Wally Gator seems to have the biggest following of the three 'new' stars, because he was prominently featured in many H-B all-star reunions of the 70s and 80s- Touche, Lippy and Hardy much less so.

    The Magilla and Potamus shows also had staying power in syndication, and initially benefited from the Ideal sponsorship.

    Of course, Ruff and Reddy seemed to disappear from syndication by the mid-60s. And the mysterious 1965 SINBAD JR. cartoons are a total unknown outside of token bootleg videos and Youtube.

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    1. Miami's WCIX aired Sinbad Jr. (both versions) weekday afternoons in the late 1970's, but I haven't seen them since then. Supposedly AIP withdrew them from syndication. I wonder who owns them now? Sony?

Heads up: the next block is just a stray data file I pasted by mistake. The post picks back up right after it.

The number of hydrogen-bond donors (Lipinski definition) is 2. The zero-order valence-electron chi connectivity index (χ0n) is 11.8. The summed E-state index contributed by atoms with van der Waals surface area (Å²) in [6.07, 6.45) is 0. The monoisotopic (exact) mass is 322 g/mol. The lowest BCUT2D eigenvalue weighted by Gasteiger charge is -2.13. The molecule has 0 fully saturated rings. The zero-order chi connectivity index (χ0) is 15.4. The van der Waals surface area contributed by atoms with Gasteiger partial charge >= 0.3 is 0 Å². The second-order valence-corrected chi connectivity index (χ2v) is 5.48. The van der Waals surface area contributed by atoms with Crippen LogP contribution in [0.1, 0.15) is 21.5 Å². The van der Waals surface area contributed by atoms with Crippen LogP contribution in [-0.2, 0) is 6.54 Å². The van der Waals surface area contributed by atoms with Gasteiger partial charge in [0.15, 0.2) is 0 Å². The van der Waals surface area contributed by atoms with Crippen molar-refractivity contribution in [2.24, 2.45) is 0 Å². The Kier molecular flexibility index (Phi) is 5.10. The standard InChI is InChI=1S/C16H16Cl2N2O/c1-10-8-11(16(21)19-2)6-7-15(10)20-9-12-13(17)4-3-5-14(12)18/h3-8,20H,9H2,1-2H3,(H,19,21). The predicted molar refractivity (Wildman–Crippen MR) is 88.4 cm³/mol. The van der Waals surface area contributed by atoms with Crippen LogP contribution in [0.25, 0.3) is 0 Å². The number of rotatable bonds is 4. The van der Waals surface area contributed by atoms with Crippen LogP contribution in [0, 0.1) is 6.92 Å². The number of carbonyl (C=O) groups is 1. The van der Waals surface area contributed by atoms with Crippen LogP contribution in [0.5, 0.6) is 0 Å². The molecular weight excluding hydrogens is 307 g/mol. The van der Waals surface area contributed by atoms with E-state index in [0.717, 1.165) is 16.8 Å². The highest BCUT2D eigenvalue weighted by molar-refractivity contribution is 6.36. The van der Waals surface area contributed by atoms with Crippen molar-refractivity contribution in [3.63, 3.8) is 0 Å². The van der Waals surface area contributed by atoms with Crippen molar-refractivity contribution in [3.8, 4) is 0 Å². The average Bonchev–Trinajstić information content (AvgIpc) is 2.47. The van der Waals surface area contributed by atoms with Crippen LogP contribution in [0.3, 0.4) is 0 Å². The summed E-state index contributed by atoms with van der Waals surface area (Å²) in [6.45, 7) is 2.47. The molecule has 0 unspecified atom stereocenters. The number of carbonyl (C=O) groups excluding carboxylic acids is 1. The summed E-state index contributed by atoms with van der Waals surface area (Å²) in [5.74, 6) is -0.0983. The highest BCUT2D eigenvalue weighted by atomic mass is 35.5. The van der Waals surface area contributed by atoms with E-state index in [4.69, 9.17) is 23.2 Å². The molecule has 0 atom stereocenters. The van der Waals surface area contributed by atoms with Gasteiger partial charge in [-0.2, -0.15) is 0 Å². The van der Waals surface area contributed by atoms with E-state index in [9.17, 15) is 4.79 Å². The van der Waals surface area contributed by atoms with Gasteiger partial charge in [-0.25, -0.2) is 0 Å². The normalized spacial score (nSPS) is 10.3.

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    2. Of course much of AIP's library fell into Orion's hands in the 80's, so there's a possibility MGM has it today.

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    3. Didn't Sony recently buy (what's left of) what MGM owns?

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    4. The only own a percentage of MGM at present, MGM is owned by several companies including equity firms.

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    5. http://en.wikipedia.org/wiki/MGM_Holdings

      The own only 20%

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  3. Here's a quote from the "Television Selections" column of the Cleveland (Ohio) Plain Dealer Monday September 10, 1962:

    "5PM..Five O'Clock Show Ch. 5 (WEWS)Little Rascals Return: New Cartoons are Lippy The Lion,Wally Gator, Touche Turtle and New Adventures of Rocky And Friends"